The Oilers are thought of as a purely offensive team. That they were for sure but the Oilers in the 87 and 88 playoffs were a tremondous team in every facet. Their energy line was relentless and attacked all the time. They were so deep at forward they could play their top 6 a great deal. Their top 3 lines would relentlessly attack.

    They had some incredible gritty/pesky/dirty star players in Messier, Anderson, Tikkanen and Coffey . These guys were not at all soft. They were all dirty, tough and hell to play against. And Kurri was a tremendous 2-way forward.

    The entire team brought so much playoff experience and all brought it in the most important games. And Gretzky was excellance personified. Gretzky was the leader of those teams not Messier. Messier was rah, rah but Gretzky had a will to win and for excellence beyond peer ever.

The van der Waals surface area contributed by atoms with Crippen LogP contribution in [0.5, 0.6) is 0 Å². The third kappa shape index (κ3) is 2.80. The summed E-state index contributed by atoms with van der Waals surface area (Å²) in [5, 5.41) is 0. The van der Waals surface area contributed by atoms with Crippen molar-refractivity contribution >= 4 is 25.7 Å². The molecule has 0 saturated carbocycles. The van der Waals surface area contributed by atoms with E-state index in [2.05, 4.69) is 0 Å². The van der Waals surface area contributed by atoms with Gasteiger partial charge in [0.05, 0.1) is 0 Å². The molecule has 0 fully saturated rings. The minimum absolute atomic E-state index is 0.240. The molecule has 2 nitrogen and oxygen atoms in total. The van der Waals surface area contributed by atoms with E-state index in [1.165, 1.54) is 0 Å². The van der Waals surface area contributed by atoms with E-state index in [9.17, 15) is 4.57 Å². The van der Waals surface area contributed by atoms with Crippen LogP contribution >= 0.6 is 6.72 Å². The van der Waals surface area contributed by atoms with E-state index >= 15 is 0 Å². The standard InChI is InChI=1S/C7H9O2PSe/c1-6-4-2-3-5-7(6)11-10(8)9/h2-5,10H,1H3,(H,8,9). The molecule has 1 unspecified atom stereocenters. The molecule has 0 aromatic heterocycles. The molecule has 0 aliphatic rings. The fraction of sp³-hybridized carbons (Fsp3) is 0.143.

Their defence which is much maligned was very deep and could play very tough. The 90's Pens had the forwards but they never had near the defensive depth the Oilers did. Coffey was a tremedous force on the ice and even after he left they had a very deep defence. Lowe was always incredibly solid. By 87 and 88 Steve Smith had come into his own and was a physical force and awesome offensively and defensively. Muni, Gregg, Huddy were very useful defenceman. Clearly the Oilers defence could not match the big three on the 70's Habs but they were not a weakness at all on those mid-late Oilers teams but a significant strength.

    And Fuhr in Net was money.

    The late 70's Habs were nearly perfect. They simply did not lose much and were deep everywhere. They were clearly the class of their league. However the mid-late 80's Oilers while they were not nearly as perfect in the regular season were more talented and just as clutch or more than those Habs teams. And in my Opinion the parity in the NHL was greater in the late 80's than it was in the late 1970's.

    In a playoff series I'd take the Oilers. And they were only a decade apart.